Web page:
We cannot do what only God can do.  We are totally dependent upon Him. 

God will not do what He has commanded us to do.  He enables us by providing all we need to accomplish all His will.  Amazingly, the LORD of heaven wants to use us for our good and His glory in every situation of life.

Our job whether interacting with neighbors, or working through personal difficulties, or achieving some great project, is to make the name of the LORD famous.

"Therefore, we are ambassadors for Christ, God making his appeal through us.  We implore you on behalf of Christ, be reconciled to God." (2 Corinthians 5:20)

I spoke this week with a man from Ghana, living in Washington D.C. whose life goal was to be a diplomat.  Instead, God made him to be one of His ambassadors.

Tuesday, June 19, 2012

The Battle is not Yours

Read Joshua 10.

Allied local kings decided to make war against the Gibeonites because of their peace pact with Israel.  The Gibeonites in turn called to Joshua for help.  Note that this time Joshua first received God's go ahead and encouragement.

As the battle ensued and the several kings fled, the army of Israel kept pursuing them due west until they literally divided the land of Canaan in two.  The descriptions of war as kings, peoples and cities were destroyed are brutal.  Not one of the enemy was left alive.

Only a sick mind or demonically influenced person would relish the slaughter of men, women and children.  But this was not by the choosing of Israel, nor the ego of Joshua.  These plans were God's all along.  These people groups worshipped self-made gods and were known for their immorality.  When they heard of God's power and might, they rejected Him, defending their own beliefs to save them, and made war against God's people.

Upon their rejection, the LORD hardened the hearts of the Canaanites.  The LORD gave Joshua the battle plans.  The LORD even gave Joshua extra time in the day in chapter 10 to fulfill His will against these enemies.  It was the LORD who empowered and gave Israel the victories.  It was His battle and His glory that would be revealed.

For Israel, the war became difficult.  Joshua was encouraged by Moses in Deuteronomy and then directly by God in the first chapter to be strong and courageous.  He would need every bit of it to make the tough calls.  See how Joshua used those same words to encourage his troops in verse 25.  They had to be obedient to go, they had to be bold to fight, and careful to do all that God commanded.

Facing the hard issues and obeying what God has made clear is the substance of character.  As seen with Joshua, it is not a one and done solution.  Every day brings new challenges with new opportunities for the LORD to use us in powerful ways.  We cannot not do what is right without Him.

"Fear not, for I am with you; be not dismayed, for I am your God; I will strengthen you, I will help you, I will uphold you with my righteous right hand." (Isaiah 41:10)

Monday, June 18, 2012

Our best is not good enough

Read Joshua 9.

Instead of the victories at Jericho and Ai causing fear of the God of Israel, the surrounding kingdoms united to fight.  Some people never learn.  Some others are scared and act smart.  Say what you will, but the Gibeonites were cleaver.  Yes, they spent the rest of their lives as slaves but they figured it would be better to be slaves and alive than dead.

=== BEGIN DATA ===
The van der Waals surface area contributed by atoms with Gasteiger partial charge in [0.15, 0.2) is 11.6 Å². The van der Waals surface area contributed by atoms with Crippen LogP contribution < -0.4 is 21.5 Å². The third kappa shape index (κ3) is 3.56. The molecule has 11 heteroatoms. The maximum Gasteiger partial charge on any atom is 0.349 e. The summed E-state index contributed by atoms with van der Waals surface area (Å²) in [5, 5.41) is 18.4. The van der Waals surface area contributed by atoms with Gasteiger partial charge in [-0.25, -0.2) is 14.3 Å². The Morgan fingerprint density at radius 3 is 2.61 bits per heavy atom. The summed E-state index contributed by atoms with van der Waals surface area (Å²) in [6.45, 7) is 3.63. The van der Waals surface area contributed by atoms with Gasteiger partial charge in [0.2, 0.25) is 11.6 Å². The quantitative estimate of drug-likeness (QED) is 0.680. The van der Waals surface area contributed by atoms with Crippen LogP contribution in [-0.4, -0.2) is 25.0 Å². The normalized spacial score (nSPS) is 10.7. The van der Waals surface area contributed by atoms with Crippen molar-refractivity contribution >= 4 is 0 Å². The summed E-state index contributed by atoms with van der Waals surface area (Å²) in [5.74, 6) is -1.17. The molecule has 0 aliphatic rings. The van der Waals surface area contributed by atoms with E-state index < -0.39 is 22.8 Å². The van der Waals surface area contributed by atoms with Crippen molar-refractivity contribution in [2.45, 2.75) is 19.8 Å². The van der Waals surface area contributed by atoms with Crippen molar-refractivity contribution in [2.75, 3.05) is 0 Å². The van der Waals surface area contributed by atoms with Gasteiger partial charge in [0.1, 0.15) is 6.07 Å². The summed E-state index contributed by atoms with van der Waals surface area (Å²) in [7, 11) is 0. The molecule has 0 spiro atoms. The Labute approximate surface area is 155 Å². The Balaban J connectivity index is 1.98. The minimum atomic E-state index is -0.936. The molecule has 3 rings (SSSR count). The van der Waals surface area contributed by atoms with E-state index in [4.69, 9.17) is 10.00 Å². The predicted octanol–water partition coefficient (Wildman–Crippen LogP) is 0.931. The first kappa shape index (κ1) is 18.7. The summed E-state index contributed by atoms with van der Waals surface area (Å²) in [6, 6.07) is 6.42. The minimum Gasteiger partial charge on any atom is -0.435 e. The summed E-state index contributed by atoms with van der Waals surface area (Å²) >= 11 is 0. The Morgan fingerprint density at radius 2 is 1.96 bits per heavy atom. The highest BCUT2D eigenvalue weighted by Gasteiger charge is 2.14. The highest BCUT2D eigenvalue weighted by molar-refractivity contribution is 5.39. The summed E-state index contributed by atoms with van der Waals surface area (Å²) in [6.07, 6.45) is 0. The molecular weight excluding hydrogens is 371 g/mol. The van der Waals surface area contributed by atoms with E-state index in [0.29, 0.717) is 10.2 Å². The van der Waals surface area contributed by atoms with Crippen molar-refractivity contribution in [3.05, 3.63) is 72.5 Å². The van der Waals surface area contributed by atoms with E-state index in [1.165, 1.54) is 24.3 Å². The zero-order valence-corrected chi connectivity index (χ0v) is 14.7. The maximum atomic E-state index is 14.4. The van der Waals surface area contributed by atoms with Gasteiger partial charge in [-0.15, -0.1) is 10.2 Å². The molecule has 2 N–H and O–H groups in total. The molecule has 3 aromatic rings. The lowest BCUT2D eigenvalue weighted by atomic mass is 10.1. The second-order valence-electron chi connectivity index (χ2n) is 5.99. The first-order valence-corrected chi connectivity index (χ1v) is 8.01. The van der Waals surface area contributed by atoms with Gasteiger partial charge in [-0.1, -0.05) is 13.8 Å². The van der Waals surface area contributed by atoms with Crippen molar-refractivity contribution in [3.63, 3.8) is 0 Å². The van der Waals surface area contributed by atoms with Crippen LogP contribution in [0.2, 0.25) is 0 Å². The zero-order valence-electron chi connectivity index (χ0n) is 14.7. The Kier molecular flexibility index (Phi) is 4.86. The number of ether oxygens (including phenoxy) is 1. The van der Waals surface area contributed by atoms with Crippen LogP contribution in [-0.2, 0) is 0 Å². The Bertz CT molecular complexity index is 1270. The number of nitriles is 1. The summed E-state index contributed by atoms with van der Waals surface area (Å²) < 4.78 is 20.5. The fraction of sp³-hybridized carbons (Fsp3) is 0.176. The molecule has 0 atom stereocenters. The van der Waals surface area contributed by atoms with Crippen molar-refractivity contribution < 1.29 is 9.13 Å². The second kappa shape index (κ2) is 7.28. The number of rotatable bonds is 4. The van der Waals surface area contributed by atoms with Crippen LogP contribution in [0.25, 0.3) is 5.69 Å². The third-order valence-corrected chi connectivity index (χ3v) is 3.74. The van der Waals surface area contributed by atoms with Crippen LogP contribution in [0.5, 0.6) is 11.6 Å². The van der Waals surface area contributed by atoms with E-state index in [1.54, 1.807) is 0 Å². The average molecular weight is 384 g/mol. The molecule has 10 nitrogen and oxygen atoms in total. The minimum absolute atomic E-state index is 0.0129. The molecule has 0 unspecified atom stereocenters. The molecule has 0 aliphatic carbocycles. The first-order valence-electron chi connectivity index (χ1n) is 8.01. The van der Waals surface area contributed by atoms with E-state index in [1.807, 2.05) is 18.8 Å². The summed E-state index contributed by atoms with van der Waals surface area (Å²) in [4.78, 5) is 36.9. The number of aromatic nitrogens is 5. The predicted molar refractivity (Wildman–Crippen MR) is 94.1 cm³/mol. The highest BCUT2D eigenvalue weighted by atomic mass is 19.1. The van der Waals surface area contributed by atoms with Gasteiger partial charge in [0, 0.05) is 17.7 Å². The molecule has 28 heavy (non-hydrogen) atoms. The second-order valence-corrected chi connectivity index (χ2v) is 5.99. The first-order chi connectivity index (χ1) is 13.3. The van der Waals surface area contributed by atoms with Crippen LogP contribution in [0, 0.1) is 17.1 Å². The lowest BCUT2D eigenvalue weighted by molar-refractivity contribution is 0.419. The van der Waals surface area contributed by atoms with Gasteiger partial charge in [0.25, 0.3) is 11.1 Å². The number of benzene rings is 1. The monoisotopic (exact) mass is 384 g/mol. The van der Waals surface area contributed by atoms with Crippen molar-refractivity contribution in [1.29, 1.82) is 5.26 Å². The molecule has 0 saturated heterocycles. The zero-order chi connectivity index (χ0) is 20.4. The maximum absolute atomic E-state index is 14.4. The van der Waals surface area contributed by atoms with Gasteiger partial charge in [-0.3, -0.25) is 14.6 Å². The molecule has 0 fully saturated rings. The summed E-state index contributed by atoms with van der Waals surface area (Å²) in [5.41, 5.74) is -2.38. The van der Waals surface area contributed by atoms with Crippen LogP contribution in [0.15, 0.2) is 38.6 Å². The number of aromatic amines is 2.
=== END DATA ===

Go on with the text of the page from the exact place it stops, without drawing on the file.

God's command was clear.  The inhabitants of the land were to be destroyed.  Period.  The Gibeonites dressed up and told a story of a great journey, when in fact they were next door neighbors.  Joshua violated the word of God when he accepted them, helped them, and then made a covenant of peace with them.  How did that happen?  Verse 14 gives the answer that Joshua "did not ask counsel of the LORD."

That was exactly the error he made in chapter 7.  He made these decisions as an owner, not as a steward  of what God gave to him.  A steward, or manager, always must represent what the owner wants done.  Yes, he asked good questions, but his best was not good enough. 
"There is a way that seems right to a man, but its end is the way to death." (Proverbs 14:12)

He needed spiritual insight and God's perspective in order to do what was right.

It seems after each victory there is a test.  Pride can get in the way, saying to us that we can handle the next challenge or the next decision on our own.  We can scarcely blame the devil for ignoring God's guidance in our lives.
Here is good counsel for all of us-
"Trust in the LORD with all your heart, and do not lean on your own understanding.  In all your ways, acknowledge him, and he will make straight your paths.  Be not wise in your own eyes; fear the LORD, and turn away from evil." (Proverbs 3:5-7)

Saturday, June 16, 2012

What to do after the Failure

Read Joshua 8.

He is called the God of the second chance for a reason.  When one fails the first test, the LORD will bring that person right back to the same situation in order to pass the test and move on with His plan for their lives.  It is pitiful when some wastes their entire lives failing the same test over and over.

The failure for Israel happened in chapter 7.  But then the LORD encouraged Joshua to go back to the same place, better armed with a better plan, and ready to succeed.  The plan came with a promised blessing.  This time they were allowed to take all the plunder for themselves.  Unlike last time, they knew exactly what God wanted done and dispatched ten times the resources to destroy this little city.